Four years ago we had a fantastic experience at Enoteca Pinchiorri, click here for my review of that dinner. Back then I already decided we would be back for an even better experience at “grand cru” rather than “premier cru” … Continue reading Enoteca Pinchiorri*** (2021)
Scarpaccia is a zucchini cake from the northern coast of Tuscany. There are two versions: savory from the town of Camaiore, and sweet from Viareggio. I had already prepared and blogged about the savory version, so now it’s time for … Continue reading Scarpaccia di Viareggio (Zucchini Cake)
Friends were coming over for dinner. He loves Burgundy wines, especially red. That goes well with meat dishes like Boeuf Bourguignon, but she doesn’t eat meat. What to prepare? Then I remembered the great pairing of a Chambolle-Musigny (red Burgundy) … Continue reading Tuscan Bean Soup (Minestra di Fagioli)
If you go to Enoteca Pinchiorri in Florence, Italy, you should go there for the wine. The name “enoteca” is already a big hint that this is the case, because it is an Italian word that means “wine library”. And not just … Continue reading Enoteca Pinchiorri***
In Italy many recipes have a “rosso” version (with tomatoes) and a “bianco” version (without tomatoes). For instance, a “pizza bianca” means a pizza without tomatoes. This also goes for pasta sauces, amatriciana is usually rossa, but amatriciana bianca also … Continue reading Pasta with ‘White’ Wild Boar Ragù (Pappardelle al Ragù Bianco di Cinghiale)
Ragù di Cinghiale is a famous pasta sauce made with wild boar meat and tomatoes from Tuscany and Umbria, served over a sturdy type of long pasta like pappardelle or pici. I’ve already posted a classic recipe for Pappardelle al Ragù … Continue reading Wild Boar Ragù Sous-Vide (Ragù di Cinghiale)
Fish soup is prepared all along the Mediterranean coast. There are many varieties such as bouillabaisse from France and zarzuela from Spain. Cacciccuo alla Livornese is a fish soup from the Tuscan coast that has three distinguishing features: it is made with … Continue reading Cacciucco (Tuscan Seafood Soup)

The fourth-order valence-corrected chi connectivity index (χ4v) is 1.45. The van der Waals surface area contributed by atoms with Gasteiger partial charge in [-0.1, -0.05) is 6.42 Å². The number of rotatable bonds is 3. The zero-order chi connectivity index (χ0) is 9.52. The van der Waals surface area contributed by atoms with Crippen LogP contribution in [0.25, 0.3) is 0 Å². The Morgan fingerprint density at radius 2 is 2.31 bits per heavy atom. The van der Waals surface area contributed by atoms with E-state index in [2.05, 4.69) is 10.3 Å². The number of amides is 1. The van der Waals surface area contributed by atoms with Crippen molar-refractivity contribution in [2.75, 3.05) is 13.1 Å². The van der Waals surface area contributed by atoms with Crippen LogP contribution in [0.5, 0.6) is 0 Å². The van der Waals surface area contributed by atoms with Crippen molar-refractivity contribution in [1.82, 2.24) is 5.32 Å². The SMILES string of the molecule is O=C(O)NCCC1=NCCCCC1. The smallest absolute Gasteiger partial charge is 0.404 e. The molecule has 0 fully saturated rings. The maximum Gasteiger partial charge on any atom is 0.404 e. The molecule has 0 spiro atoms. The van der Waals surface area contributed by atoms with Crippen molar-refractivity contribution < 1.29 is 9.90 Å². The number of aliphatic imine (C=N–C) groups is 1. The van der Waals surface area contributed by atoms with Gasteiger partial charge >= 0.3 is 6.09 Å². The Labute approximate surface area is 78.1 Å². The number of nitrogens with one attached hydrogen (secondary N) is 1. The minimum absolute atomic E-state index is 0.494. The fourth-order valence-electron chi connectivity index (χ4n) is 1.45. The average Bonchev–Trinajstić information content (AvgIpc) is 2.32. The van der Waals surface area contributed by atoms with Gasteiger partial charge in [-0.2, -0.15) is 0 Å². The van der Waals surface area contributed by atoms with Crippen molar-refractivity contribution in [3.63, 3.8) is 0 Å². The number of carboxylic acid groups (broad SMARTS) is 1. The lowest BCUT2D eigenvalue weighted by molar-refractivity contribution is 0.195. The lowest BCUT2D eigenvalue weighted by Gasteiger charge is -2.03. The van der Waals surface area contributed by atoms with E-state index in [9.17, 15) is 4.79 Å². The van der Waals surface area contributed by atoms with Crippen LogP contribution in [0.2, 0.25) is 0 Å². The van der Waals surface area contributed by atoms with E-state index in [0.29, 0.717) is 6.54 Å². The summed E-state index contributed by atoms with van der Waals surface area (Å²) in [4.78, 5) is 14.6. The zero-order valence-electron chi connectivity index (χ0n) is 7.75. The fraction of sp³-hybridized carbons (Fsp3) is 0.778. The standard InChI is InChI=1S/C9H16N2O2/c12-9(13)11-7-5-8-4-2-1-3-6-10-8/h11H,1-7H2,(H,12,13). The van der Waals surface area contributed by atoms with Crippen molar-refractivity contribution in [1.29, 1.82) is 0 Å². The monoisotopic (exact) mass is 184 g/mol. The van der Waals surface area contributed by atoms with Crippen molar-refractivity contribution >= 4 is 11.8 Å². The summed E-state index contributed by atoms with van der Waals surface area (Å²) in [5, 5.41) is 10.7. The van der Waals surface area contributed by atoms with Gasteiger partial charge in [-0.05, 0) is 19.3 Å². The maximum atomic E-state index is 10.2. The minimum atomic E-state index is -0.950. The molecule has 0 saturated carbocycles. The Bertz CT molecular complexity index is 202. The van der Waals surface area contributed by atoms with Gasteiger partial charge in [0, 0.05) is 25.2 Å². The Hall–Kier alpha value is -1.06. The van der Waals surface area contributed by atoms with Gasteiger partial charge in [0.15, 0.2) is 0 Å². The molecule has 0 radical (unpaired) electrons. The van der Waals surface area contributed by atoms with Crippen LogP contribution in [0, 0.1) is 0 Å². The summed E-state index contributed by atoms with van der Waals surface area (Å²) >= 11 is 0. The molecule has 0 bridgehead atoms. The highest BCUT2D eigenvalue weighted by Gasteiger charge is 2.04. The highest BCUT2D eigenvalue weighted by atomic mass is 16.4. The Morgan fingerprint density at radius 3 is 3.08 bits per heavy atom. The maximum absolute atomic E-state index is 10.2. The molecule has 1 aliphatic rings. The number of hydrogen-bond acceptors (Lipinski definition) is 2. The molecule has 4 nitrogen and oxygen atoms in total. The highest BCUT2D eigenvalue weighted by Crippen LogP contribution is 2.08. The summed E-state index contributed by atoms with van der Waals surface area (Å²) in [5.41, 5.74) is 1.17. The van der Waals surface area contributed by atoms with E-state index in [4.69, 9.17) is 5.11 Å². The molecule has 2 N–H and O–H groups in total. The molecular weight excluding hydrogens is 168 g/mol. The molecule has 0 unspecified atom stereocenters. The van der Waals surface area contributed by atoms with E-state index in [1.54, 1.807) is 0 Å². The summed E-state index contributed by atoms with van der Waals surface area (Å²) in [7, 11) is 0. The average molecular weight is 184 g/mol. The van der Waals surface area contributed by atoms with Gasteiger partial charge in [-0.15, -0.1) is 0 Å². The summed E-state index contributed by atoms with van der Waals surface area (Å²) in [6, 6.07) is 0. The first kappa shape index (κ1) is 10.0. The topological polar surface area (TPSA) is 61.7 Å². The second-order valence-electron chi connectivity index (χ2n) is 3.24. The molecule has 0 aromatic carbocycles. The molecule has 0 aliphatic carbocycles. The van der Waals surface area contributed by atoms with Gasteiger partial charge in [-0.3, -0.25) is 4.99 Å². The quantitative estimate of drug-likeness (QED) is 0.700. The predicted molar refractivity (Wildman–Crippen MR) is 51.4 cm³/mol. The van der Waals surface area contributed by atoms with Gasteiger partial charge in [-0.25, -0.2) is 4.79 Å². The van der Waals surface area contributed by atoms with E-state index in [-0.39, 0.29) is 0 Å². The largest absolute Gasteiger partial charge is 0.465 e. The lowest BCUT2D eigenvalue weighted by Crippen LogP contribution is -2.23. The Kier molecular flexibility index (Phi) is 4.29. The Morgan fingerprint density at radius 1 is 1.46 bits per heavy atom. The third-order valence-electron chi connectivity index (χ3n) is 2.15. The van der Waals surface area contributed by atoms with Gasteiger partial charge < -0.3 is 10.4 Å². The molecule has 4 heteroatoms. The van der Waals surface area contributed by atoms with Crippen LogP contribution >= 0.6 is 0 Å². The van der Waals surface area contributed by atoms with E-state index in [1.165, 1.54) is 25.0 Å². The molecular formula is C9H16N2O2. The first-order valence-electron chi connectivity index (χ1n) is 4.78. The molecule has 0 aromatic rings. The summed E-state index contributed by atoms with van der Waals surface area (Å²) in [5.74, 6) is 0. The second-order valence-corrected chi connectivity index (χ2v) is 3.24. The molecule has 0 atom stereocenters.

Conor has invited me to join his board. He had commissioned four handmade chopping boards to be cut from the same block of walnut by his friend Terry from 2 Wooden Horses and has sent them as Christmas gifts to Richard, Nick and myself. As chairman of the board, Conor challenged us to use the board. And so all four board members are showing today what they have done with their boards.
The first thing that came to mind was a dish that is certainly fit for a board: Bistecca alla Fiorentina. This is a T-bone steak as it is served in the Tuscan city of Florence. I have prepared the Bistecca alla Fiorentina in the traditional way that doesn’t take into account the latest ideas on how to prepare a steak but is delicious anyway. A true Bistecca alla Fiorentina should be of a special Tuscan breed of cattle called Chianina. It should be about two fingers thick (4 cm or 1.5 inches, about 750 grams/26 oz). It should be cooked over a charcoal fire and otherwise as little as possible should be done to it: only salt and freshly ground black pepper should be added, strictly after cooking. Such a simple preparation with such a lot of flavor is certainly fit for a board of which Conor is the chairman.
And so thanks to Conor, Kees was building a charcoal fire in our back yard in the middle of January. Luckily the local hardware store still had some leftover charcoal from last season.
Continue reading “Fit for a Board: Bistecca alla Fiorentina”
It is hunting season, which means that game like wild boar and venison are on the menu. A classic recipe from Tuscany is pappardelle al ragù di cinghiale, fresh wide ribbon pasta with a sauce of wild boar stewed in tomatoes. The sturdy pasta and the sturdy ragù go very well together and perfect for this time of year. Continue reading “Pappardelle al Ragù di Cinghiale (Fresh Pasta with Wild Boar Ragù)”
When you make Peking Duck, you only eat the crispy skin and just a bit of the meat right underneath. This means that you will have a lot of leftovers: the carcass as well as most of the meat. It is a shame to throw all of this away, especially since you can use this to make a classic Tuscan pasta dish: Pappardelle all’Anatra. The carcass is used to make a stock, and both meat and stock are used in the pasta sauce. The cooking time is quite long, but there is hardly any active time. Here’s how to do it. Ingredients … Continue reading What to do with leftover Peking Duck: Pappardelle all’Anatra